# [FIXED] Subtract Blending Mode

## Issue

I have been trying to implement some of the layer blending modes of GIMP (GEGL) to Python. Currently, I am stuck in Subtract Blending mode. As per documentation, `Subtract = max(Background - Foreground, 0)`. However, doing a simple test in GIMP, with `Background image = (205,36,50)` and `Foreground image = (125,38,85)`, the resultant composite image/colour comes to be `(170, 234, 0)` which doesn’t quite follow the math above.

As per understanding, Subtract does not use Alpha Blending. So, could this be a compositing issue? Or Subtract follows different math? More details and background can be find in a separate SO question.

EDIT [14/10/2021]:
I tried with this image as my Source. Performed following steps on images normalised in range `[0, 1]`:

1. Applied a Colour Dodge (no prior conversion from `sRGB -> linear RGB` was done) and obtained this from my implementation which matches with GIMP result.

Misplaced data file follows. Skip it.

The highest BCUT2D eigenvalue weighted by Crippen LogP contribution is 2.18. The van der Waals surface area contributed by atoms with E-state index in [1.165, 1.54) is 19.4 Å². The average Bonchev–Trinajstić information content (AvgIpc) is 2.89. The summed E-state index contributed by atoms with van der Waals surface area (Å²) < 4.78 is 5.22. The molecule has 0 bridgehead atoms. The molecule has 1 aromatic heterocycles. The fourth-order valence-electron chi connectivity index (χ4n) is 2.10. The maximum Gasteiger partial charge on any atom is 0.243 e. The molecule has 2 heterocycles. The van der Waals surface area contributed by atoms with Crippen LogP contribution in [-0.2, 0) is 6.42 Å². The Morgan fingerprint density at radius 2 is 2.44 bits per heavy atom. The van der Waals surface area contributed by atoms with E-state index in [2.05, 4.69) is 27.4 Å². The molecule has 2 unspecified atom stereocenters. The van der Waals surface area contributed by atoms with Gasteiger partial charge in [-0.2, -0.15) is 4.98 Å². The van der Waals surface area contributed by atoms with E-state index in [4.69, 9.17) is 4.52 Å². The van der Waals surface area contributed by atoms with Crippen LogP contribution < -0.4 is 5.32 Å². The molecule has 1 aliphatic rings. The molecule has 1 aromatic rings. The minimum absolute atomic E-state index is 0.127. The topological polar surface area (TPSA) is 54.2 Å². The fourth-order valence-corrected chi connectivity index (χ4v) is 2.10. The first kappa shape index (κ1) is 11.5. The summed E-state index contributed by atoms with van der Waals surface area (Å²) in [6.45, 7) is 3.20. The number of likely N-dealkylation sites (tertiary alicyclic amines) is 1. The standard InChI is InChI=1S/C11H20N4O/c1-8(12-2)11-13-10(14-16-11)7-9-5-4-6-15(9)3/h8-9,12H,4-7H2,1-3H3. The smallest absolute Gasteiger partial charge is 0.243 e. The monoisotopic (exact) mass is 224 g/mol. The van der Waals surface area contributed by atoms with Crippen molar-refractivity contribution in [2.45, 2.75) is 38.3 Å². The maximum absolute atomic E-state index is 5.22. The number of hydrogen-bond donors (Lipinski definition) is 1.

2. `sRGB -> linear RGB` conversion on Colour Dodge and Source image. [Reference]
3. Apply Subtract blending with `Background = Colour Dodge` and `Foreground = Source Image`
4. Reconvert `linear RGB-> sRGB`

I obtain this from POC. Left RGB triplet: (69,60,34); Right RGB triplet: (3,0,192). And the GIMP result. Left RGB triplet: (69,60,35); Right RGB triplet: (4,255,255)

## Solution

If you are looking at channel values in the `0 ➞ 255` range they are likely gamma-corrected. The operation is possibly done like this:

• convert each layer to "linear light" in the `0.0 ➞ 1.0` range using something like
``````L = ((V/255) ** gamma) (*)
``````
• apply the "difference" formula
• convert the result back to gamma-corrected:
``````V = (255 * (Diff ** (1/gamma)))
``````

With `gamma=2.2` you obtain 170 for the Red channel, but I don’t see why you get 234 on the Green channel.

(*) The actual formula has a special case for the very low values IIRC.

Answered By – xenoid

Answer Checked By – Marie Seifert (Easybugfix Admin)